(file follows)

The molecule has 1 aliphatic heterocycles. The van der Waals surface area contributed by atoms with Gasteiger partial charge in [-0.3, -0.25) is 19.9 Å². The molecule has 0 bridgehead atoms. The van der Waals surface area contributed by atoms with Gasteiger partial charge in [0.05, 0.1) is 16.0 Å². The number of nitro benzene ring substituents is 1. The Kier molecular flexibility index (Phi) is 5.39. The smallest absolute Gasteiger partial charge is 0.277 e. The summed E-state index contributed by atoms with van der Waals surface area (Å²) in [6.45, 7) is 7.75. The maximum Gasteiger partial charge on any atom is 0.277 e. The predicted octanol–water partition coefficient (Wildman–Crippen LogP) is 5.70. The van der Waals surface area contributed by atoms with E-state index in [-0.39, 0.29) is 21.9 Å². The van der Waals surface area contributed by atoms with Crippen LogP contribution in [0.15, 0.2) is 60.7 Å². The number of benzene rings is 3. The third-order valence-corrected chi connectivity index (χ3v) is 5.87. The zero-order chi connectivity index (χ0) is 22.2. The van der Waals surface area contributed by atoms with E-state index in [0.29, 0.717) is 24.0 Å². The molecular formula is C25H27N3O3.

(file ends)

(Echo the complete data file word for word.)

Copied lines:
The molecule has 1 aliphatic heterocycles. The van der Waals surface area contributed by atoms with Gasteiger partial charge in [-0.3, -0.25) is 19.9 Å². The molecule has 0 bridgehead atoms. The van der Waals surface area contributed by atoms with Gasteiger partial charge in [0.05, 0.1) is 16.0 Å². The number of nitro benzene ring substituents is 1. The Kier molecular flexibility index (Phi) is 5.39. The smallest absolute Gasteiger partial charge is 0.277 e. The summed E-state index contributed by atoms with van der Waals surface area (Å²) in [6.45, 7) is 7.75. The maximum Gasteiger partial charge on any atom is 0.277 e. The predicted octanol–water partition coefficient (Wildman–Crippen LogP) is 5.70. The van der Waals surface area contributed by atoms with E-state index in [-0.39, 0.29) is 21.9 Å². The van der Waals surface area contributed by atoms with Crippen LogP contribution in [0.15, 0.2) is 60.7 Å². The number of benzene rings is 3. The third-order valence-corrected chi connectivity index (χ3v) is 5.87. The zero-order chi connectivity index (χ0) is 22.2. The van der Waals surface area contributed by atoms with E-state index in [0.29, 0.717) is 24.0 Å². The molecular formula is C25H27N3O3.